Looking back at Scottie Barnes’ rookie season, it’s hard to find many ways that it could have gone much better.
At just 20 years old, Barnes reinvigorated the Raptors franchise with the youthful exuberance of a rookie and the basketball IQ of a seasoned veteran and, as a result, was named Rookie of the Year for the 2021-22 NBA season.
— NBA (@NBA) April 23, 2022
When Toronto selected Barnes with the fourth overall pick in the 2021 NBA Draft, the audible gasp at Brooklyn’s Barclays Center illustrated the basketball world’s collective shock at the selection. It took him approximately 20 seconds to show just why he was Toronto’s guy, winning the hearts of Raptors fans with dance moves to Drake’s “What’s Next” and a smile big enough to see through his mask.
Everyone’s been smiling ever since.
While the 2021-22 season was supposed to be a transitional year for the Raptors, it ended up being a year of exceeding expectations. Barnes’ averages of 15.3 points, 7.5 rebounds and 3.5 assists over 74 games were paramount to Toronto finishing with a 48-34 record and the East’s fifth seed, returning to the playoffs after a one-year hiatus. It’s not often that a top-five pick has that kind of impact on a playoff team.
Of course, Barnes suffering a sprained ankle in his playoff debut is one of the things that could have gone better in his rookie season, but the injury came after he registered 15 points, 10 rebounds and eight assists — a playoff debut fit for a franchise-altering talent. Something tells me it won’t be the last time we see that from Barnes on the postseason stage, be it in the distant or near future, as Barnes will return to the lineup in Game 4 to help his team stave off elimination.
With all that Barnes accomplished in Year 1, it’s only right to call back to draft night and ask, “what’s next?”
What’s next for Scottie Barnes?
While Barnes is clearly one of one, it’s sometimes helpful to look back to the past for an idea of the future.
This season, Barnes became just the 19th rookie in the NBA’s 75-year history to average over 15 points, seven rebounds and at least 3.5 assists per game, placing his name along with the likes of Luka Doncic, Ben Simmons, Chris Webber, Larry Bird, Magic Johnson and Kareem Abdul-Jabbar, with whom Barnes has already shared the spotlight in a “Jurassic World” promo.
— Kareem Abdul-Jabbar (@kaj33) April 16, 2022
Pop culture aside, those baseline numbers are the starting point for Barnes, who will inevitably improve in the coming years as a result of his well-documented work ethic, the Raptors’ renowned player development program and the simple fact that the game is going to slow down for him with time.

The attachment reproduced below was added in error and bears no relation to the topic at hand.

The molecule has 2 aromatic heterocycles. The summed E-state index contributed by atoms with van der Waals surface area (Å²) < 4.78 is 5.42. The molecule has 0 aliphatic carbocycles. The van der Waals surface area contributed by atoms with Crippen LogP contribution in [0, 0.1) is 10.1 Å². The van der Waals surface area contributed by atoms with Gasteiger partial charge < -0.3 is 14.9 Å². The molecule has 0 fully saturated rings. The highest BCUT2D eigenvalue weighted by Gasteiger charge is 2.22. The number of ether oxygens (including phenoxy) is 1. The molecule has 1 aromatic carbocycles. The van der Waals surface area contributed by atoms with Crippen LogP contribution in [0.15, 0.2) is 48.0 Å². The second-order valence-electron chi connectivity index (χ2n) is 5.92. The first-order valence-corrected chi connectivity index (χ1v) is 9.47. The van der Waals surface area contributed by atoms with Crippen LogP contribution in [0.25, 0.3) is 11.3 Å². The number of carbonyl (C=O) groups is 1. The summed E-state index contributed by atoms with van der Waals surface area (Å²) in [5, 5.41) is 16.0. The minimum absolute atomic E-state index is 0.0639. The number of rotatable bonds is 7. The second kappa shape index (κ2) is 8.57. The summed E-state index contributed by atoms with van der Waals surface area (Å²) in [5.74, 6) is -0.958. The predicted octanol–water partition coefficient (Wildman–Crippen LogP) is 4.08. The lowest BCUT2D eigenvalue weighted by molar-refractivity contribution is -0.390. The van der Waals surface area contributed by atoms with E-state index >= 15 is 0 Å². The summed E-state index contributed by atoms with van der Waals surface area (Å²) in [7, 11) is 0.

That Barnes is only beginning to tap into his potential should be a scary prospect for the league.
Coming into the league, a big question mark surrounding Barnes was his ability to shoot the ball. Sure, Barnes’ 30.1 percent 3-point shooting as a rookie leaves more to be desired, but he’s shown flashes of what’s to come, going 3 of 6 from 3 in big wins over tough opponents in the Bucks and Heat.
(Barnes sank clutch game-tying free throws to force overtime in that Heat game, too, by the way.)
Teams dared Barnes to shoot at times this season, but that won’t be something they can do in the coming years.
With improved shooting will come an improved all-around offensive game. Barnes is too strong for smaller players and too quick for bigger players to slow him down, thus resulting in a matchup nightmare.
More than just counting stats, Barnes’ offensive growth will be evidenced by his presence on that side of the floor. Early returns suggest that he could be Toronto’s go-to guy sooner or later. Just look back to his 31-point, 17-rebound, six-assist performance against the Lakers for proof.
— NBA Canada (@NBACanada) March 19, 2022
Barnes sets himself apart with his ability to create for himself and others while cleaning the glass. And that’s just the offensive side of things.
According to the Basketball Index, Barnes is the league’s most versatile defender among players to log over 1,000 minutes of playing time during the 2021-22 season. Because of Toronto’s personnel and defensive schemes, Barnes was forced to guard one through five on a nightly basis. More often than not, he did so at a high level.
As much as defense can be credited to mentality and effort, there are elements that can only get better with time — the game can slow down on that end, too. Defense is never easy, but with a year of Nick Nurse’s schemes under his belt and a greater understanding of how defense is played in the NBA, even that will become easier for Barnes.
He has what it takes to become a mainstay on the NBA’s All-Defensive Team in the coming years.
The Raptors’ track record of development is nearly spotless. They find the right fits and develop stars, whether they’re acquired via trade, with the 23rd or 27th pick in the draft, or not drafted at all.
This time around, we get to see a new course of growth — a player that was clearly the right fit but was already a star.
Just as the Raptors shattered expectations in Barnes’ rookie season, expect Barnes to shatter expectations throughout the course of a long career with the franchise. Barnes has the potential to grow into one of the league’s scariest two-way threats and, in due time, will be the face of the organization.
The accolades — and commercials with all-time greats — will continue to follow.
Based on all that Barnes has shown at the age of 20, the sky is the limit for him — and the Raptors.